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Homeless Advocates Seek Landlords to Help End Veteran Homelessness by the End of this Year

Homeless Advocates Seek Landlords to Help End Veteran Homelessness by the End of this Year

More than 70 communities nationwide are working to end veteran homelessness by the end of the year. Lee County is taking part in the campaign. Though it’s had some success, now it’s having a hard time finding landlords willing to house homeless veterans.

Lee County is searching for more landlords who will open at least two units in their communities to help house veterans.

Janet Bartos, the executive director of the Lee County Homeless Coalition, said the campaign has housed 176 veterans, with nearly 60 veterans who still need to find homes by the end of the year.

“To end homelessness, means we’re going to have a system in place that insures homelessness is prevented whenever possible or is otherwise a rare breed and non-reoccurring experience,” said Bartos. “It means we will have enough resources to meet the need. So, if somebody becomes homeless and they want to be housed, that we will have the resources for them.”

The U.S. department of Housing and Urban Development (HUD), Veterans Affairs Supportive Housing vouchers, help veterans pay monthly rental costs.

But landlords raise the cost of rent and stop taking the vouchers, at times, causing veterans who were previously housed to have to leave, said Sherri Campanale with the Lee County and Fort Myers Housing Authorities. HUD publishes the fair market rent annually.

“They’re dropping out because the fair market rents are lower than what they can charge for their rent,” said Campanele. “Last month we had 33 vets and other regular voucher holders displaced, and this was in one development, because their landlords didn’t renew their contracts because they’re no longer taking the voucher. And, to put it bluntly, the landlords no longer need that guaranteed federal check every month to make their mortgage payments. And, we are losing very valuable housing for our clients.”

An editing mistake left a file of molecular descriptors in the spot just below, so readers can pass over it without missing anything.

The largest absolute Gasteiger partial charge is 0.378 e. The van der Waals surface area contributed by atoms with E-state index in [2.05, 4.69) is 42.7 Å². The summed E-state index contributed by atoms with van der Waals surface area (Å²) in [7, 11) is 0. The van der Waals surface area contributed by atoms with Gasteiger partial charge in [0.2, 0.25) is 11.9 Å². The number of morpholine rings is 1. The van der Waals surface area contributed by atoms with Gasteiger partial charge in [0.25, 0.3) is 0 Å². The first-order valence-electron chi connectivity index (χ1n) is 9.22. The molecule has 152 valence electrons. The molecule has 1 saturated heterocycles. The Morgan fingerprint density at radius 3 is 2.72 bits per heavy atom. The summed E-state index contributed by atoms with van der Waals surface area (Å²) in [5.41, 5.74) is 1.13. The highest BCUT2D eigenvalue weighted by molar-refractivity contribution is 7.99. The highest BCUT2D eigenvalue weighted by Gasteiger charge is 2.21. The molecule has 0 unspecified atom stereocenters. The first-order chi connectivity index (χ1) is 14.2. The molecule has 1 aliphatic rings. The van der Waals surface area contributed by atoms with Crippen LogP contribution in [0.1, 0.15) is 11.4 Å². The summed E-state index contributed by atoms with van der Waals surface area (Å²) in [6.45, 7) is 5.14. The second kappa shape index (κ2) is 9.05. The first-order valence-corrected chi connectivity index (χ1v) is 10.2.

The assistant manager with Mariners Landing in Fort Myers, Joniel Jourdan, has housed ten veterans this year as a part of the campaign. She said she will continue because it’s the right thing to do.

“There are no incentives,” said Jourdan. “It’s just straight from the heart, basically. We don’t want to see anybody out on the streets. Whatever we can do to help anyone, we always try and do that.”

Meanwhile, Dennis Simon, the volunteer housing development manager with the non-profit Hearts and Homes for Veterans, said there are probably more homeless veterans than the Lee County Homeless Coalition and HUD count. Simon said the number left to house by years’ end is probably closer to 100.

“It’s really hard to know how many people are really staying with relatives for short term or staying with friends,” said Simon. “And the other thing is, let’s say we house some veterans, there are always new ones coming about.”

Simon said Hearts and Homes for Veterans recently purchased a 10,000-square-foot building in Fort Myers. It will be a service center, office and warehouse to help care for veterans. There, he said, they receive donations, including furniture and household goods to help keep veterans in their homes.

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